Short description of the TwinLife study TwinLife is a 12-year representative behavior genetic study investigating the development of social inequality. The long-term project started in 2014 and surveys more than 4,000 pairs of twins and their families regarding their different stages of life on a yearly basis. All of the subjects reside in Germany. Not only social, but also genetic mechanisms as well as covariations and interactions between these two parameters can be examined with the help of identical and fraternal twins.

In order to document the individual development of different parameters it is important to examine a family extensively over the course of several years. Six important contextual points are focused on: Education and academic performance, career and labor market attainment, integration and participation in social, cultural and political life, quality of life and perceived capabilities, physical and psychological health and eventually behavioral issues and deviant behavior. The data hereby collected can give insight into questions concerning the development of social inequalities and will be made available to the scientific community.

Official TwinLife homepage

The Bremen Initiative to Foster Early Childhood Development (BRISE) is a longitudinal study that systematically investigates the effects of early childhood intervention.

BRISE follows approximately 1 000 disadvantaged families in Bremen who expect a child between spring of 2017 and the end of 2018. The program links selected measures beginning at a prenatal stage and continuing until the first year of primary school. The measures are integrated in everyday life and most of them are already established in Bremen. They are implemented in the family home or in the day-care institution.

Research within the scope of BRISE examines the cumulative effects of a coordinated intervention program on the participating children’s cognitive, social and emotional development. The first four years of funding come from the Federal Ministry of Education and Research (BMBF); a subsequent 4-year grant period is planned. BRISE employs a quasi-experimental longitudinal research design to gauge effects of the coordinated program on multiple dimensions. Families participating in the intervention chain will be compared with families who decide for themselves in which and in how many of Bremen’s programs they enroll. Over a period of up to two years, approximately 1 000 disadvantaged families in Bremen will be included in our sample. Linking BRISE to the German Socio-Economic Panel (SOEP) as well as to the National Educational Panel Study (NEPS) further enables comparative analyses with additional high-quality data. The insights gained in Bremen will inform policy on early childhood and be constructive in providing equal opportunities for all children, protecting children, and promoting their development and participation in society.

The primary responsibility of the IPN will be to coordinate the joint research project. Data collection will be conducted by the University of Bremen; the Max Planck Institute for Human Development will assist in setting up the required facilities and utilities (i.e., laboratories) at the University of Bremen. In terms of research foci, the IPN will address the development of early childhood educators’ professional competencies and domain-specific processes in mathematics and science. The University of Bremen specializes in developmental psychology and developmental psychopathology. The German Institute for Economic Research (DIW Berlin) contributes an education economics approach to gauging the effects of the coordinated intervention program. Moreover, it will link BRISE with the German Socio-Economic Panel (SOEP). The University of Bamberg and the Leibniz Institute for Educational Trajectories will collaborate in establishing BRISE’s link with the National Educational Panel Study (NEPS). The two panel studies lend themselves to comparative analyses with BRISE. The assessment of early childhood development, in particular milestones in normal development, are the focus at Heidelberg University. The Freie Universität Berlin, finally, specializes in investigating how family and early childhood educators interact with the children.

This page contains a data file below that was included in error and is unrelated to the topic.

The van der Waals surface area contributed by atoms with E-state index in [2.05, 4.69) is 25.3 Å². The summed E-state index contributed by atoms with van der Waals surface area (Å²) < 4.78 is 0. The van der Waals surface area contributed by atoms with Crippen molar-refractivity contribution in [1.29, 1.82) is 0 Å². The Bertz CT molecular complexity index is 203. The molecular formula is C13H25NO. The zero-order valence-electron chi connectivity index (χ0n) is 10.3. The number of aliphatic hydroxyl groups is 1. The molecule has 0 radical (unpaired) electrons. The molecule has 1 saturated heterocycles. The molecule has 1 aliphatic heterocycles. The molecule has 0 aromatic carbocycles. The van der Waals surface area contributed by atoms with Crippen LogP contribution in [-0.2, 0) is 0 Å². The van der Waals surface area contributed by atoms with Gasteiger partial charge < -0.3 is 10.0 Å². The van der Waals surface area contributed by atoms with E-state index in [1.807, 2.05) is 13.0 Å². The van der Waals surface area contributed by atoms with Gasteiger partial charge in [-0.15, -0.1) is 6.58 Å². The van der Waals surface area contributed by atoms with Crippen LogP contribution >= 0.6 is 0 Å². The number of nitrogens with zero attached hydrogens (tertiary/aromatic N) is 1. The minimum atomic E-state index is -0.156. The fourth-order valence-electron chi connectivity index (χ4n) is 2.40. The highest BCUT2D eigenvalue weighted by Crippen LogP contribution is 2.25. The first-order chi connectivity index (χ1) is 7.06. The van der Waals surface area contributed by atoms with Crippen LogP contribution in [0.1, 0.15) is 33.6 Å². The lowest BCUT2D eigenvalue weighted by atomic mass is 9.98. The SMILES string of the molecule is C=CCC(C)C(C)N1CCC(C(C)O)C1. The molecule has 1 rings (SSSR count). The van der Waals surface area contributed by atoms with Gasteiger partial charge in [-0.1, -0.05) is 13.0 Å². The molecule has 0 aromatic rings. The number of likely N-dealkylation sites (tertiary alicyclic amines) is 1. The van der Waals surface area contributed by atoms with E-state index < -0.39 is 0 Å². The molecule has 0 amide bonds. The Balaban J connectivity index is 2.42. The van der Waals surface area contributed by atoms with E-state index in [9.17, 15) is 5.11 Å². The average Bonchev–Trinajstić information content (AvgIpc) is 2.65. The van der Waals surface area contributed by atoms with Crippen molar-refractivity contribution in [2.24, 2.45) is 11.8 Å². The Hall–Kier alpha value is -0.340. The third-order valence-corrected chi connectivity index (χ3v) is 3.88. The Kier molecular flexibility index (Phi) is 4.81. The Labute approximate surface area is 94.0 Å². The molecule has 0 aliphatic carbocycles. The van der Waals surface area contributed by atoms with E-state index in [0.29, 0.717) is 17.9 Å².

The Bonn Intervention Panel (BIP) investigates the development of personality and preferences of children starting at the primary school age until age 25 and beyond. Main focus of our study is the impact of early childhood environment. In particular, we experimentally vary the childhood environment in our sample by giving a randomly chosen subgroup of the sample the opportunity to take part in a mentoring program.

The first part of the project, which has been completed in fall of 2011, is measuring personality traits and preferences before the start of the intervention for all children (via choice experiments) and their mothers (or other main caregiver).

In the third wave (at the end of 2014) the interview program bridges between the first two waves and the classical SOEP‐IS. The families answered the standard SOEP‐IS questionnaire batteries and the BIP child as well as the main caregiver (mother) answered additional batteries. The BIP child took part in incentivized experiments regarding time, risk and social preferences and answered the student questionnaire of SPE-Core. The mothers answered additional questions regarding her personality and parenting style.

Since 2014, the 'BIP families' are  included into SOEP-IS and will be interviewed on a yearly basis to get information on further development of the children.


  • Deckers, Thomas, Armin Falk, Fabian Kosse & Hannah Schildberg-Hörisch (2015)
    „How Does Socio-Economic Status Shape a Child’s Personality? IZA Discussion Paper No. 8977.
  • Kosse, Fabian, Thomas Deckers, Hannah Schildberg-Hörisch & Armin Falk (2016)
    „Formation of Human Prosociality: Causal Evidence on the Role of Social Environment.” IZA Discussion Paper no. 9861 and SOEPpaper 840 (PDF, 0.58 MB).

Studies who already used SOEP questions::